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Hearing Loss & Smoke Detectors:
What You Need To Know
The audiogram below shows average hearing loss for adults as a function of age. As age increases, the ability to hear high-pitched sounds decreases. The standard signal emitted by most residential smoke detectors falls between 3000-4000 Hz (red shaded area).1 When individuals are sleeping, signals may need to be as much as 40 dB louder for a person to wake up.2
Current Research on Smoke Detectors and Hearing Loss
Majority of residential fire fatalities occur between 11:00 PM and 7:00 AM when most people are sleeping3 (and not wearing hearing aids)
Nearly 50% of adults with mild to moderately severe hearing loss (hearing test results that fall in the yellow area below) DO NOT wake up to an active smoke detector4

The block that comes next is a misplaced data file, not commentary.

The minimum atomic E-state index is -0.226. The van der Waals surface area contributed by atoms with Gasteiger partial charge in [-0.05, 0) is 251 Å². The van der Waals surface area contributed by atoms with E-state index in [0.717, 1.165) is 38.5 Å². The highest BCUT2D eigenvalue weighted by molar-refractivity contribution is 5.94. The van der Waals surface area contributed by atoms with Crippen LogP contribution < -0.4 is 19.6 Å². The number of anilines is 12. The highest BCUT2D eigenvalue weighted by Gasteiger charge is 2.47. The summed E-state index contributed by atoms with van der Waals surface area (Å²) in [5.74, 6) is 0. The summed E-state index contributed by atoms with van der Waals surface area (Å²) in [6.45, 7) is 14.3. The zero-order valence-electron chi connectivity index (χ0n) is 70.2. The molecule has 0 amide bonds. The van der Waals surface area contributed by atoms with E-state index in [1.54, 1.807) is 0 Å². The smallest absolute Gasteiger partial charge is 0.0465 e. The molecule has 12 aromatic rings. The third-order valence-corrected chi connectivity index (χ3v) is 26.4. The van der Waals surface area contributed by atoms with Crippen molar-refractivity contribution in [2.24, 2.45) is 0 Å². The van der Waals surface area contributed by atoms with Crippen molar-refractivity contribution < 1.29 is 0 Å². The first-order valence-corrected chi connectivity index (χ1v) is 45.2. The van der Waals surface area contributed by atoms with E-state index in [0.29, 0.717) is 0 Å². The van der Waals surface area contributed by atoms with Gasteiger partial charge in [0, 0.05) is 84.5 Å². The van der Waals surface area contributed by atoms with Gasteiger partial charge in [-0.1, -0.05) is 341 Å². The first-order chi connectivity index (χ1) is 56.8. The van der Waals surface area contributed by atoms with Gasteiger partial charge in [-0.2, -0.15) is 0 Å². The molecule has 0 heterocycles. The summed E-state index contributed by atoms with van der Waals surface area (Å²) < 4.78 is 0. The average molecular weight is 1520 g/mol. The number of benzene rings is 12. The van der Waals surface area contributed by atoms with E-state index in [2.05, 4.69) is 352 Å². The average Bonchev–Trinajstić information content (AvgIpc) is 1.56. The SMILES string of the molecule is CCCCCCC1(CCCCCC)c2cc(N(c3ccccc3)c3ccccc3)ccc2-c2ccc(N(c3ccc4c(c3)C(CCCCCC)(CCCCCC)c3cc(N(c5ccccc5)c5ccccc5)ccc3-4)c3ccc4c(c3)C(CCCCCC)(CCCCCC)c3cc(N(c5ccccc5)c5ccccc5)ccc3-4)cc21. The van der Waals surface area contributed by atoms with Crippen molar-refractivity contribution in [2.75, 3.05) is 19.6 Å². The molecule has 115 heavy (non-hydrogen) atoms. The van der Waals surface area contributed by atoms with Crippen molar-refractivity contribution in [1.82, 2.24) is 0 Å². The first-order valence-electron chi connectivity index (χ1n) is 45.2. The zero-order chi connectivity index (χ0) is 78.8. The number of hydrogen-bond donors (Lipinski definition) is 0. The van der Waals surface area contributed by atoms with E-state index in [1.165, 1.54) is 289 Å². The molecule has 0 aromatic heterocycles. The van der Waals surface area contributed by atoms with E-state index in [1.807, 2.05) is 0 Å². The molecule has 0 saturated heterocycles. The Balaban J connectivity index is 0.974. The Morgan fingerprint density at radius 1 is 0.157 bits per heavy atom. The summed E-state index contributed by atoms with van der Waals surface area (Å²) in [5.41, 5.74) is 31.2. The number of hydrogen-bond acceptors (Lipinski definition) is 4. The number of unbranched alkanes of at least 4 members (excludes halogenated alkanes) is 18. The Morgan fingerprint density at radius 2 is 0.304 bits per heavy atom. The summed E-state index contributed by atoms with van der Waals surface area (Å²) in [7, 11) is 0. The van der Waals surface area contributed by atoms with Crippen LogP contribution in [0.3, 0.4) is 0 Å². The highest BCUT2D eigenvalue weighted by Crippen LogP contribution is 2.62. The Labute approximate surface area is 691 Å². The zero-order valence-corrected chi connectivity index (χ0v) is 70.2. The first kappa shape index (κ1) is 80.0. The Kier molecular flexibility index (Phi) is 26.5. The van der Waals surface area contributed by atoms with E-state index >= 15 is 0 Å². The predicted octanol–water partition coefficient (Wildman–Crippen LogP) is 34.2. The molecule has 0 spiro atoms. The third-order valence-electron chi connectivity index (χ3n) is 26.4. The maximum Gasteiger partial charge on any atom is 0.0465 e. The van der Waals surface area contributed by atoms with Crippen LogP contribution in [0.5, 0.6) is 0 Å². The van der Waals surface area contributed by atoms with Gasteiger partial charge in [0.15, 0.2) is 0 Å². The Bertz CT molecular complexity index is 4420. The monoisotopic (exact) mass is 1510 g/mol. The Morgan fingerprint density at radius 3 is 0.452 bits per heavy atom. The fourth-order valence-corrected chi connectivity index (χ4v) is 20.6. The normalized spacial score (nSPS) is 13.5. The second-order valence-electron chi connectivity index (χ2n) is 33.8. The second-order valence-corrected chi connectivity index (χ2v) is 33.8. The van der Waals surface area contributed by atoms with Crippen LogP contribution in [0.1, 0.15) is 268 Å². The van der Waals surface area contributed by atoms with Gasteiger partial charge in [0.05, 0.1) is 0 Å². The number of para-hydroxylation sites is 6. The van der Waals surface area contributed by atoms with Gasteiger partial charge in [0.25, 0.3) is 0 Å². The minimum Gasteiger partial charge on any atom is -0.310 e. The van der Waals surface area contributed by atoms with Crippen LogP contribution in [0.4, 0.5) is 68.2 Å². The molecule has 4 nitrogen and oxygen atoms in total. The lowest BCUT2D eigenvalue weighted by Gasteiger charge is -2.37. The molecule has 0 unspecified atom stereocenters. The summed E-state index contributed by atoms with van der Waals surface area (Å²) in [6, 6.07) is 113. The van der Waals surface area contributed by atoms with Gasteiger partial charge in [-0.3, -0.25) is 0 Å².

Current residential smoke detectors may not be sufficient to arouse sleeping adults with hearing loss to wake up in a timely matter or in time to vacate the premises safely
Talk to your audiologists about bedside solutions designed to work with current smoke detectors and documented as effective in waking individuals with hearing loss to a activated smoke detector
- Lee, A. (2005) The audibility of smoke alarms in residential homes. CPSC-ES-0503. Washington, DC: US Consumer Product Safety Commission.
- Bruck, D., Ball, M., Thomas, I., and Rouillard, V. (2008). How does pitch and pattern of a signal affect auditory arousal threshold? Journal of Sleep Research, Jun 18(2): 196-203.
- National Fire Protection Association 72 (2002). National Fire Alarm Code. Quincy, MA: National Fire Protection Association, Inc. Section 184.108.40.206.
- Bruck, D & Thomas, I. (2009). Smoke alarms for sleeping adults who are hard-of-hearing: comparison of auditory, visual, and tactile signals. Ear and Hearing, 30(1): 73-80.